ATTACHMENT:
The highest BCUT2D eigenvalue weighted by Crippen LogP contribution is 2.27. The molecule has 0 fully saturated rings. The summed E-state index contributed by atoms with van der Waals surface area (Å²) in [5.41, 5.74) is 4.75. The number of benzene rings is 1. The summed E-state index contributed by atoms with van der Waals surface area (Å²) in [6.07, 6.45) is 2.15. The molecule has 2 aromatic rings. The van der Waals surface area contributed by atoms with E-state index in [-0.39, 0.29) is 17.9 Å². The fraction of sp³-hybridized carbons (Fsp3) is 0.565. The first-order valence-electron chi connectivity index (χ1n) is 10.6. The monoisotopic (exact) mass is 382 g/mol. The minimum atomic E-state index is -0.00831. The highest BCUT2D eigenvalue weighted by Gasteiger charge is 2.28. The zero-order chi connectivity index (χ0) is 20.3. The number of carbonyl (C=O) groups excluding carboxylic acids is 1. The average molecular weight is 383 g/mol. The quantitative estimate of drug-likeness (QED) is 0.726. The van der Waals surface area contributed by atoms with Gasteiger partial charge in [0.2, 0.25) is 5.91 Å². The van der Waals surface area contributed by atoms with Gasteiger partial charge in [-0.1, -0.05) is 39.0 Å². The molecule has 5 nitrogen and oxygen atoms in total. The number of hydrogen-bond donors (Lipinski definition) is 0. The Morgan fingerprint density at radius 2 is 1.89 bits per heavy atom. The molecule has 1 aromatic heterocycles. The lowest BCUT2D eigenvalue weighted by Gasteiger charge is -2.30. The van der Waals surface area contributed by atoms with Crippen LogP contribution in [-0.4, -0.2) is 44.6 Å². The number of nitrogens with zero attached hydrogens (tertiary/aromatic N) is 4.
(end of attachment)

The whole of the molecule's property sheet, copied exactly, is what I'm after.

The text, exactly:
The highest BCUT2D eigenvalue weighted by Crippen LogP contribution is 2.27. The molecule has 0 fully saturated rings. The summed E-state index contributed by atoms with van der Waals surface area (Å²) in [5.41, 5.74) is 4.75. The number of benzene rings is 1. The summed E-state index contributed by atoms with van der Waals surface area (Å²) in [6.07, 6.45) is 2.15. The molecule has 2 aromatic rings. The van der Waals surface area contributed by atoms with E-state index in [-0.39, 0.29) is 17.9 Å². The fraction of sp³-hybridized carbons (Fsp3) is 0.565. The first-order valence-electron chi connectivity index (χ1n) is 10.6. The monoisotopic (exact) mass is 382 g/mol. The minimum atomic E-state index is -0.00831. The highest BCUT2D eigenvalue weighted by Gasteiger charge is 2.28. The zero-order chi connectivity index (χ0) is 20.3. The number of carbonyl (C=O) groups excluding carboxylic acids is 1. The average molecular weight is 383 g/mol. The quantitative estimate of drug-likeness (QED) is 0.726. The van der Waals surface area contributed by atoms with Gasteiger partial charge in [0.2, 0.25) is 5.91 Å². The van der Waals surface area contributed by atoms with Gasteiger partial charge in [-0.1, -0.05) is 39.0 Å². The molecule has 5 nitrogen and oxygen atoms in total. The number of hydrogen-bond donors (Lipinski definition) is 0. The Morgan fingerprint density at radius 2 is 1.89 bits per heavy atom. The molecule has 1 aromatic heterocycles. The lowest BCUT2D eigenvalue weighted by Gasteiger charge is -2.30. The van der Waals surface area contributed by atoms with Crippen LogP contribution in [-0.4, -0.2) is 44.6 Å². The number of nitrogens with zero attached hydrogens (tertiary/aromatic N) is 4.